Dinaben and the Lions of Gir

I’d like to present our very own stars, bloggy pals and now published authors, Praba Ram and Meera Sriram  – and their book, Dinaben and the Lions of Gir. Did I tell you guys how insanely proud of you two I am? And incase you don’t know, Praba is the force behind Saffron Tree, the children’s book review blog I contribute to.

Published by Tulika, the book talks about the Maldhari tribe, whose main occupation is dairy farming, and also the Asiatic Lion. Read this to know more about the story behind the story. And read this to get to know more about our two authors.

We’ve all been going on about saving the remaining 1141 tigers – but did you know there are only 350 Asiatic Lions remaining? Are you as horrified as I am? Go on and read the review and then go out and buy the book for your babies. And oh – can we start a Save the Lion campaign too?

I started it in my own small way. The Brat loves lions and when I told him that soon all the Asiatic lions will be dead and he’ll only be able to look at them in picture books, like his beloved dinosaurs, he was most upset.

He had this school fancy dress competition a few days ago and when I asked him what he wanted to be, he said he wanted to be an Asiatic lion!! So that is what we went with. I got him a pair of brown trousers, and hunted in vain for a plain brown shirt or teeshirt. Finally on our Mussoorie holiday I found a very cute yellow sweater with a lion made on the tummy. On our return I began work on a mane. I picked up a brown woollen cap, and brown wool and began to pull long strands through it. But the wool wouldn’t fluff out like a mane and he just looked like a very weird little girl in a wig. Of course that upset him because even he, at 4 and a half could see that he didn’t look like a lion! We finally got (read: tailored!) a brown body suit and got a mane and taught him his lines, – which included the last cheeky line – “There are only 350 lions like me left. Please save me before you save the tiger.”

The OA and I roared with laughter each time he said it and the Bean went as a little fairy because that is her current craze. When we reached school on the big day, there were the usual round of social messages – donate blood, save the earth etc with some very well made costumes. One parent whose kid is learning classical Indian dance sent her in her dance costume and her tape and she first spent a good three monotonous moments telling us what she would do… and then another 4 -5 minutes dancing. She was only 4.5 and undoubtedly learning, but it wasn’t meant to be a dance recital, it was meant to be a fancy dress – so coming and performing something that you have been learning for a year isn’t the deal. My personal favourite was a little drop of water who said her lines beautifully. The one that really got my goat was someone who copied last year’s winner – a Thank You card to the school. Gah – apple polishers. Did I mention there were a whole bunch of tigers asking to be saved too!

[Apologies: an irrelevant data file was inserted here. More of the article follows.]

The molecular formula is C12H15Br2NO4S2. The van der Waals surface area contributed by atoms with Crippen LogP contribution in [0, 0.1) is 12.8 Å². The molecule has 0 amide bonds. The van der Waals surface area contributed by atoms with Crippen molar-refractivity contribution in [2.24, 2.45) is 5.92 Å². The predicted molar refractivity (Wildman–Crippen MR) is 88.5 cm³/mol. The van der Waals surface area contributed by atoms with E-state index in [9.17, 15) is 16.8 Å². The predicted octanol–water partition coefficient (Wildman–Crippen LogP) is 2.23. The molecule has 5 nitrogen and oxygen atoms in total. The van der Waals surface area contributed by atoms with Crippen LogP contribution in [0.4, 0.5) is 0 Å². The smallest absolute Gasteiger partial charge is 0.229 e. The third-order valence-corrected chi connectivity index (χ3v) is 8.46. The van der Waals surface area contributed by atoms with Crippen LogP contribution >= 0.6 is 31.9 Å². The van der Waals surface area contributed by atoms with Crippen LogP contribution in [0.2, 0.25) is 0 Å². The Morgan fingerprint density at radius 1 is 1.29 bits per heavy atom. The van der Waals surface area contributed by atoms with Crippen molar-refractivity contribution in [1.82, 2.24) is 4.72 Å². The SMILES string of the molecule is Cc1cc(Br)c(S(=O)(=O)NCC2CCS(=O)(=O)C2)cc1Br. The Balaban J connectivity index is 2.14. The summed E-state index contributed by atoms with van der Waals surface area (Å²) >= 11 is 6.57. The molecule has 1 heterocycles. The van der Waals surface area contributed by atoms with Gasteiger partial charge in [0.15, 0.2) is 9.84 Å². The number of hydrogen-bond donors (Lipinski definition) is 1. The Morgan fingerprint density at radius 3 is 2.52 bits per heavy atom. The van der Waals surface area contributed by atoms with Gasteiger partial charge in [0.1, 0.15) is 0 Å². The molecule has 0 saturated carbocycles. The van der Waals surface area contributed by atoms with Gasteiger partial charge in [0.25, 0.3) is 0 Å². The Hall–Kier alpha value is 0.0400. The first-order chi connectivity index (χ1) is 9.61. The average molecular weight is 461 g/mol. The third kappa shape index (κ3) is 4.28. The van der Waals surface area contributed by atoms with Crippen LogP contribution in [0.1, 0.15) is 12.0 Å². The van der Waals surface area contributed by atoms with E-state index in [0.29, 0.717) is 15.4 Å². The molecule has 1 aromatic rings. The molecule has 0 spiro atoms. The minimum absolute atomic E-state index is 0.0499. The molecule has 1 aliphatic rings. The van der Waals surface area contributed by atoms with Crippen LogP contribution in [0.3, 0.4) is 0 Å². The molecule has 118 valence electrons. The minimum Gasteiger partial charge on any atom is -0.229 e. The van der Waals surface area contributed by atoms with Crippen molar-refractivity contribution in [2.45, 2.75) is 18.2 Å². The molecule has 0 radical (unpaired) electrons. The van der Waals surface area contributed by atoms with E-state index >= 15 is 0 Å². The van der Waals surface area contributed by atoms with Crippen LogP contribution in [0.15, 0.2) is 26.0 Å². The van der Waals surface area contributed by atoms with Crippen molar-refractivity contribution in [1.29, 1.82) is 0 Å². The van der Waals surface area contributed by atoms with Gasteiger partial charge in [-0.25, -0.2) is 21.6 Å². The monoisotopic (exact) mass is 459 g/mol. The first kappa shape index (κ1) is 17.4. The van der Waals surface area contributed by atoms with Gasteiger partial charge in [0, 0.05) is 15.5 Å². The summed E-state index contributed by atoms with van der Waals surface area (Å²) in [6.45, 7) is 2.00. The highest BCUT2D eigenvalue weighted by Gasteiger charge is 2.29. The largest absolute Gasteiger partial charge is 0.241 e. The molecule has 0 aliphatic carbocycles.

I gave the Brat very few lines and he drove me nuts when I was teaching them to him. He’d change them everyday and say anything he pleased – “I am an Asiatic lion and I like chasing deer… ” or “I am an Asiatic lion and I am going to eat you up. Growwwwwl”. It would be funny if I weren’t trying to get him to stand still on stage and say his lines. After his recent setback and suspected learning problem, I didn’t want his school to have yet another reason to complain about him. Day after day the OA and I chased him around pretending to be lions, laughing, joking, having fun, practicing in front of the mirror with a comb held like a mike. But the Brat would not say his lines right. We shoud have realised he would say it eventually after  last year’s drama over the fancy dress but we didn’t want to regret not trying hard enough.

So as I sat there watching the other children shuffle on to stage and slowly and indistinctly mumble lines that no one understood I crossed my fingers and prayed really hard that my son wouldn’t get upset by the crowd and run away. I saw him standing in the wings and smiled at him. He glared at me and growled. I gave up hope and made my peace with the fact that it was after all, only a children’s contest.

And finally his turn came and I felt my stomach clench. And then Someone Up There smiled down on mother and son and the Brat bounded on to stage cheerfully where every other child had reluctantly shuffled on. He grinned confidently into the audience, bestowed his sweetest smile on me and said his lines beautifully after introducing himself. Loud and clear. His words distinct, his voice ringing crystal clear across the audience. I felt my eyes well up and I fumbled to take pictures of him. Perhaps I am biased and if I don’t write it down here where else will I – I think he was the best. My little lion cub rocked his few simple lines, bowed and said thank you, and walked off stage.

Maybe if this were a hindi movie like Taare Zameen Par, I’d be able to end this saying that he came first. But he didn’t so I can’t. The apple-polishing Thank you card came first (the grapes ARE sour !!;)). But it didn’t matter at all. I think he had wonderful stage presence and if he lost out at all it’s because we didn’t trust him with a more complicated message. And perhaps because his costume wasn’t the most creative either.

It’s also a lesson to me to not expect so little of my son. Other parents have high expectations and are disappointed when they aren’t met. I tentatively give my children lower benchmarks to meet and end up pleasantly surprised when they surpass them and also kick myself for not  helping them push that bar higher.

The Bean on the other hand spent a good fortnight preening in front of the mirror and saying her lines to any visitor. The OA was after me to give her a nice lengthy poem to go with it but I figured the point was to just participate. With no house help (again!), my job, a recalcitrant Brat who was refusing to learn his lines and the  Mussoorie holiday bang in the middle, I really didn’t want to rock that boat. She was just doing so damn well that I didn’t want to add to my work.

A good thing too because she woke up on the morning of the show and began to cry for just about everything. She didn’t want to eat, to dress, to brush her teeth.. anything, nothing.